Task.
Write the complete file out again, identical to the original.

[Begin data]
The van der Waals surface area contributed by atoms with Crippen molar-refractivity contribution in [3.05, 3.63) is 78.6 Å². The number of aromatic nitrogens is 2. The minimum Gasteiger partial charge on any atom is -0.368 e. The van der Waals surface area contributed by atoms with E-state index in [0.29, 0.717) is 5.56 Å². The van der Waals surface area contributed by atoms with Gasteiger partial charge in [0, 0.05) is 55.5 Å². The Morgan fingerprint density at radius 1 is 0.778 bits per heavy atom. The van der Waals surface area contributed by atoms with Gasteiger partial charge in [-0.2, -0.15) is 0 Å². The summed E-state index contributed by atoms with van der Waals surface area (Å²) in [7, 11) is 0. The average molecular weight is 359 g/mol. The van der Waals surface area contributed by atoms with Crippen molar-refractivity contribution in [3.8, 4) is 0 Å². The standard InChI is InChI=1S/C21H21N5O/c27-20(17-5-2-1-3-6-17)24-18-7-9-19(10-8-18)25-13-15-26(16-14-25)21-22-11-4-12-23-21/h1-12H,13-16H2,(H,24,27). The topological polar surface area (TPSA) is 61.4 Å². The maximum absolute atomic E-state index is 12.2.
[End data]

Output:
The van der Waals surface area contributed by atoms with Crippen molar-refractivity contribution in [3.05, 3.63) is 78.6 Å². The number of aromatic nitrogens is 2. The minimum Gasteiger partial charge on any atom is -0.368 e. The van der Waals surface area contributed by atoms with E-state index in [0.29, 0.717) is 5.56 Å². The van der Waals surface area contributed by atoms with Gasteiger partial charge in [0, 0.05) is 55.5 Å². The Morgan fingerprint density at radius 1 is 0.778 bits per heavy atom. The van der Waals surface area contributed by atoms with Gasteiger partial charge in [-0.2, -0.15) is 0 Å². The summed E-state index contributed by atoms with van der Waals surface area (Å²) in [7, 11) is 0. The average molecular weight is 359 g/mol. The van der Waals surface area contributed by atoms with Crippen molar-refractivity contribution in [3.8, 4) is 0 Å². The standard InChI is InChI=1S/C21H21N5O/c27-20(17-5-2-1-3-6-17)24-18-7-9-19(10-8-18)25-13-15-26(16-14-25)21-22-11-4-12-23-21/h1-12H,13-16H2,(H,24,27). The topological polar surface area (TPSA) is 61.4 Å². The maximum absolute atomic E-state index is 12.2.